Some of the teachers came after the exam and said ‘Wow, we are not allowed to speak to you now. But we have so many questions. Can we take this?’ and they all wanted to take something with them from the show.

My volunteers gave them a t-shirt. Apparently Gerard Hemsworth, my Head of Department, went home and his daughter asked him ‘Dad, where did you get this mega cool t-shirt from? I want one.’ They were all deeply touched and some of them came back to my exhibition and brought other teachers that hadn’t been to the exam. They even made a point of staying for the 8pm performance, for some of them it was the second time. They told me they couldn’t stop thinking about it. That same day of my exam, which was seven days before the private view, I spoke to my tutor David Mabb on the phone and he said ‘I’ve heard all about what you did in your exam, it has been talked about.’ They thought I was all about ‘funny haha’ and tongue-in-cheek, being enraged; while there I was just saying ‘I was a kid in the army, I was never political. You made me political, by constantly silencing me.’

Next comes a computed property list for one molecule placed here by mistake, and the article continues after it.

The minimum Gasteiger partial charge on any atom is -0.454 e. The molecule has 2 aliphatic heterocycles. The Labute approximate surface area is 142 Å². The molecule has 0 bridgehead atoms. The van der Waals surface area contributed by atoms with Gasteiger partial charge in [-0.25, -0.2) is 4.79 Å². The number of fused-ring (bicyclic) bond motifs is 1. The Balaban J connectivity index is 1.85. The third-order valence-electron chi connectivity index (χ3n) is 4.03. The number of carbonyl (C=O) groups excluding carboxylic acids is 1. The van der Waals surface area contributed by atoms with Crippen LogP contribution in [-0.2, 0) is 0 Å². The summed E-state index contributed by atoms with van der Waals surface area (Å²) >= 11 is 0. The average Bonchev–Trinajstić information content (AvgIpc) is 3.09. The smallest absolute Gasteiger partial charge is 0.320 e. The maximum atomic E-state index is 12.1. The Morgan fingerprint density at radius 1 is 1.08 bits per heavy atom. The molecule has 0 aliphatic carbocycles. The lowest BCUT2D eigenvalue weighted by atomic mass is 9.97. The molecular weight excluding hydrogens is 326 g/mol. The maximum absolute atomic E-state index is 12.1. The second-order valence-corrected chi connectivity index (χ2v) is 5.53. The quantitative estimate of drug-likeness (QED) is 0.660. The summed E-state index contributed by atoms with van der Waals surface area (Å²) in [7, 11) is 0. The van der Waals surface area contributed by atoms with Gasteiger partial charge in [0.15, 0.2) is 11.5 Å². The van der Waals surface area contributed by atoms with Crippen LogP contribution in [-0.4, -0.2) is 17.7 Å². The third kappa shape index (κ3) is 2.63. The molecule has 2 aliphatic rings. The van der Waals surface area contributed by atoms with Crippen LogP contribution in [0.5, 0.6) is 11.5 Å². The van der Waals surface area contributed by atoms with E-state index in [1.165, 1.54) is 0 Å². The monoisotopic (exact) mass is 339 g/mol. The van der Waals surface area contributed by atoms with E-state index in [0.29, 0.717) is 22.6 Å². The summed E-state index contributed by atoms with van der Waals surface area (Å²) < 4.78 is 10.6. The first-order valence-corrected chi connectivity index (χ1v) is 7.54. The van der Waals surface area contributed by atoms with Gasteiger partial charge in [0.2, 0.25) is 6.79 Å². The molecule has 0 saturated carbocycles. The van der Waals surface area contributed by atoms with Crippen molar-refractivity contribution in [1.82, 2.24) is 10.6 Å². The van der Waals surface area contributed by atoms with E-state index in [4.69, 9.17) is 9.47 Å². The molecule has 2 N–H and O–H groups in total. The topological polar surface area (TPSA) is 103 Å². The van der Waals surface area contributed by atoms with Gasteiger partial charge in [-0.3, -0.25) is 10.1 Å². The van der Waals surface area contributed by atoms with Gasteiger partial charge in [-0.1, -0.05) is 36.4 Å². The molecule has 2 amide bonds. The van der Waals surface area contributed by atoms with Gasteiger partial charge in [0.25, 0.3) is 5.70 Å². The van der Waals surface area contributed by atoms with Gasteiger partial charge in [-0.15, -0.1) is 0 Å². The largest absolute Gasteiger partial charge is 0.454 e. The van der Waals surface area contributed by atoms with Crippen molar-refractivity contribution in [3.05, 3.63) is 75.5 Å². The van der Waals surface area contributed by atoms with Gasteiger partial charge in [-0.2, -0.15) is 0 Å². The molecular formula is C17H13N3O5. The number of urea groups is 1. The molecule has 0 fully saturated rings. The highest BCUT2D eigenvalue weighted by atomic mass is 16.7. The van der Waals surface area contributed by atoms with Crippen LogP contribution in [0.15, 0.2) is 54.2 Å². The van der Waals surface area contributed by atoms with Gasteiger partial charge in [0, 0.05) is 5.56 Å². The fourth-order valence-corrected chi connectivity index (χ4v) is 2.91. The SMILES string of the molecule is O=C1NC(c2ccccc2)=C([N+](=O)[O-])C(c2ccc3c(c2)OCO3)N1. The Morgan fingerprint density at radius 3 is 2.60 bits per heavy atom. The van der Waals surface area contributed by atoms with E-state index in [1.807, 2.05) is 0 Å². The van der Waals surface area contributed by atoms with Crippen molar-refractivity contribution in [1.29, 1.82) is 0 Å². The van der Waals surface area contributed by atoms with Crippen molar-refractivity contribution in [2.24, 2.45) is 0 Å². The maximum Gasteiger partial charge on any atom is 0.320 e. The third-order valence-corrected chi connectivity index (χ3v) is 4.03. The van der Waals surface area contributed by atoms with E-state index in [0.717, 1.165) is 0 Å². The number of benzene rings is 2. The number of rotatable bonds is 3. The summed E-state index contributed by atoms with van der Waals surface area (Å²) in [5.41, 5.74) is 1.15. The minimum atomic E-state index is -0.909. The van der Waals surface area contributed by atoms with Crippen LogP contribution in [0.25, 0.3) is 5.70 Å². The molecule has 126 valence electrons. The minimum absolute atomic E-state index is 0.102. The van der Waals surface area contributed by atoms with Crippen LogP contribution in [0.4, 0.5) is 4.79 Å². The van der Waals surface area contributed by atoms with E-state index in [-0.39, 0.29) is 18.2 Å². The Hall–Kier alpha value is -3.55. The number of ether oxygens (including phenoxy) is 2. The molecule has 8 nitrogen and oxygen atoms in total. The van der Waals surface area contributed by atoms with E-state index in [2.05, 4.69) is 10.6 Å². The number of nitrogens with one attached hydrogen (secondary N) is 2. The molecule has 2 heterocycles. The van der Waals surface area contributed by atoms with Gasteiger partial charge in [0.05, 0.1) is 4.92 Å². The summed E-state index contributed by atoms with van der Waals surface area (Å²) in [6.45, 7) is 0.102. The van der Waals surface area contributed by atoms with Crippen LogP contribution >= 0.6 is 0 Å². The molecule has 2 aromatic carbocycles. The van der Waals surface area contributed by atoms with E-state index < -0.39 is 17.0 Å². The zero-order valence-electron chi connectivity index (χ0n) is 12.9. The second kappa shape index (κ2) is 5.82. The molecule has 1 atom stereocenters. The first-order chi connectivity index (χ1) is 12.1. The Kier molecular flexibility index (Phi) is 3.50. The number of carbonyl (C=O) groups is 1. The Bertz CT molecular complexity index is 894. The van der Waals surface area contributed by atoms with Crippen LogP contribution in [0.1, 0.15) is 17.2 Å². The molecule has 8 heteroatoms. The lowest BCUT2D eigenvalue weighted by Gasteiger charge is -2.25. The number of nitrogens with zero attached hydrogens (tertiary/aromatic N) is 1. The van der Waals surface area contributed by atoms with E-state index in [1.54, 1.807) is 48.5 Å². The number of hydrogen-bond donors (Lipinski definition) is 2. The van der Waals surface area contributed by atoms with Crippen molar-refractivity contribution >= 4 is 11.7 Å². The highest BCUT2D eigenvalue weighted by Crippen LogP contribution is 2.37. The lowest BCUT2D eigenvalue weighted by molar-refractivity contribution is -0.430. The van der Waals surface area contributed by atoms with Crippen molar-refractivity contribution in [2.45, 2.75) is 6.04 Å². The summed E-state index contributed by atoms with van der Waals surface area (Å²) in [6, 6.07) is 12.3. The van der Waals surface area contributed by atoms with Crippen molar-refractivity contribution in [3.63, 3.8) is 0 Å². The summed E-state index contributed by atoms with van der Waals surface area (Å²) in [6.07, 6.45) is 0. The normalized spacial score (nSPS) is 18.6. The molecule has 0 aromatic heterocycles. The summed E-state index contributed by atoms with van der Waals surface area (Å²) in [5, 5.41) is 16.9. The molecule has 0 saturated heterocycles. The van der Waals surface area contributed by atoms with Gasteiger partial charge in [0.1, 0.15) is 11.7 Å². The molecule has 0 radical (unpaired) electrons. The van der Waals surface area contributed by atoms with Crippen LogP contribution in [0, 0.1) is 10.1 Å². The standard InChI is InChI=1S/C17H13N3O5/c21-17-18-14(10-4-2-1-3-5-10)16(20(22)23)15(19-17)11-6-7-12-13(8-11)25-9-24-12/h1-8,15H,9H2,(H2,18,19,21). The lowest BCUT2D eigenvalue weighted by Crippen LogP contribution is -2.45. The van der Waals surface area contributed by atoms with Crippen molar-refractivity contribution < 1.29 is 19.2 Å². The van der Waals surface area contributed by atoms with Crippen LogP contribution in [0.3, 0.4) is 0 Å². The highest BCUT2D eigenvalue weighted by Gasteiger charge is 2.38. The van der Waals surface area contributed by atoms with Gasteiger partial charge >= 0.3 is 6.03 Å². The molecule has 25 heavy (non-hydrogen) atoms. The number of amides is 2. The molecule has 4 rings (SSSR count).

Just like you allowed your show to be an organic tree by allowing the branches to co-exist and spread; it reflected on the outside world.